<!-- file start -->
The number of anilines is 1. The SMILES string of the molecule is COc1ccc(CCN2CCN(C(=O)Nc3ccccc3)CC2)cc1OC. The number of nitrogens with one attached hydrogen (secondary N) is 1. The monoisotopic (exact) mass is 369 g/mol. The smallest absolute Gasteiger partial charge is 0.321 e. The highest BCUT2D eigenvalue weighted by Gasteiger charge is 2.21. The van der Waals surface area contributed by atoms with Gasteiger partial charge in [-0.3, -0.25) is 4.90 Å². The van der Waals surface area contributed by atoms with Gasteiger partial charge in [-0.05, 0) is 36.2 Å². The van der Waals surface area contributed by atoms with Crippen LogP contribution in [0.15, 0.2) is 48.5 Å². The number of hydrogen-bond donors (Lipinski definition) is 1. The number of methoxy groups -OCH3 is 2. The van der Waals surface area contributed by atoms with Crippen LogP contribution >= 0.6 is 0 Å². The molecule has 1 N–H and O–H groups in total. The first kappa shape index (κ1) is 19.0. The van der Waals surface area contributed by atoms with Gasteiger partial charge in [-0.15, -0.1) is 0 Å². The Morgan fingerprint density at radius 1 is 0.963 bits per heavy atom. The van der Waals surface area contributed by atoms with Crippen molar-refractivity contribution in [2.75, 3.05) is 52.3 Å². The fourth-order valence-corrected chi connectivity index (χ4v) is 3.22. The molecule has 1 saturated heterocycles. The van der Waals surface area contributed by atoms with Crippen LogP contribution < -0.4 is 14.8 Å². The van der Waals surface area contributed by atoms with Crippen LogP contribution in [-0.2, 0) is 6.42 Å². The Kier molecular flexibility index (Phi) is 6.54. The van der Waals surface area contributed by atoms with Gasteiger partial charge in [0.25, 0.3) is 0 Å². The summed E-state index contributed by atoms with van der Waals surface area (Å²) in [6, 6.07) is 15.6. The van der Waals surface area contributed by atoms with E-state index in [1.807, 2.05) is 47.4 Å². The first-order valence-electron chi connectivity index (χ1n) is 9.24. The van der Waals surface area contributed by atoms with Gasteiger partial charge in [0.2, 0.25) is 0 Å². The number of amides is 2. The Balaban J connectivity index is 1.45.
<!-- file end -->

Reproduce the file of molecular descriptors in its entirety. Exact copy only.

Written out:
The number of anilines is 1. The SMILES string of the molecule is COc1ccc(CCN2CCN(C(=O)Nc3ccccc3)CC2)cc1OC. The number of nitrogens with one attached hydrogen (secondary N) is 1. The monoisotopic (exact) mass is 369 g/mol. The smallest absolute Gasteiger partial charge is 0.321 e. The highest BCUT2D eigenvalue weighted by Gasteiger charge is 2.21. The van der Waals surface area contributed by atoms with Gasteiger partial charge in [-0.3, -0.25) is 4.90 Å². The van der Waals surface area contributed by atoms with Gasteiger partial charge in [-0.05, 0) is 36.2 Å². The van der Waals surface area contributed by atoms with Crippen LogP contribution in [0.15, 0.2) is 48.5 Å². The number of hydrogen-bond donors (Lipinski definition) is 1. The number of methoxy groups -OCH3 is 2. The van der Waals surface area contributed by atoms with Crippen LogP contribution >= 0.6 is 0 Å². The molecule has 1 N–H and O–H groups in total. The first kappa shape index (κ1) is 19.0. The van der Waals surface area contributed by atoms with Gasteiger partial charge in [-0.15, -0.1) is 0 Å². The Morgan fingerprint density at radius 1 is 0.963 bits per heavy atom. The van der Waals surface area contributed by atoms with Crippen molar-refractivity contribution in [2.75, 3.05) is 52.3 Å². The fourth-order valence-corrected chi connectivity index (χ4v) is 3.22. The molecule has 1 saturated heterocycles. The van der Waals surface area contributed by atoms with Crippen LogP contribution < -0.4 is 14.8 Å². The van der Waals surface area contributed by atoms with Crippen LogP contribution in [-0.2, 0) is 6.42 Å². The Kier molecular flexibility index (Phi) is 6.54. The van der Waals surface area contributed by atoms with Gasteiger partial charge in [0.25, 0.3) is 0 Å². The summed E-state index contributed by atoms with van der Waals surface area (Å²) in [6, 6.07) is 15.6. The van der Waals surface area contributed by atoms with E-state index in [1.807, 2.05) is 47.4 Å². The first-order valence-electron chi connectivity index (χ1n) is 9.24. The van der Waals surface area contributed by atoms with Gasteiger partial charge in [0.2, 0.25) is 0 Å². The number of amides is 2. The Balaban J connectivity index is 1.45.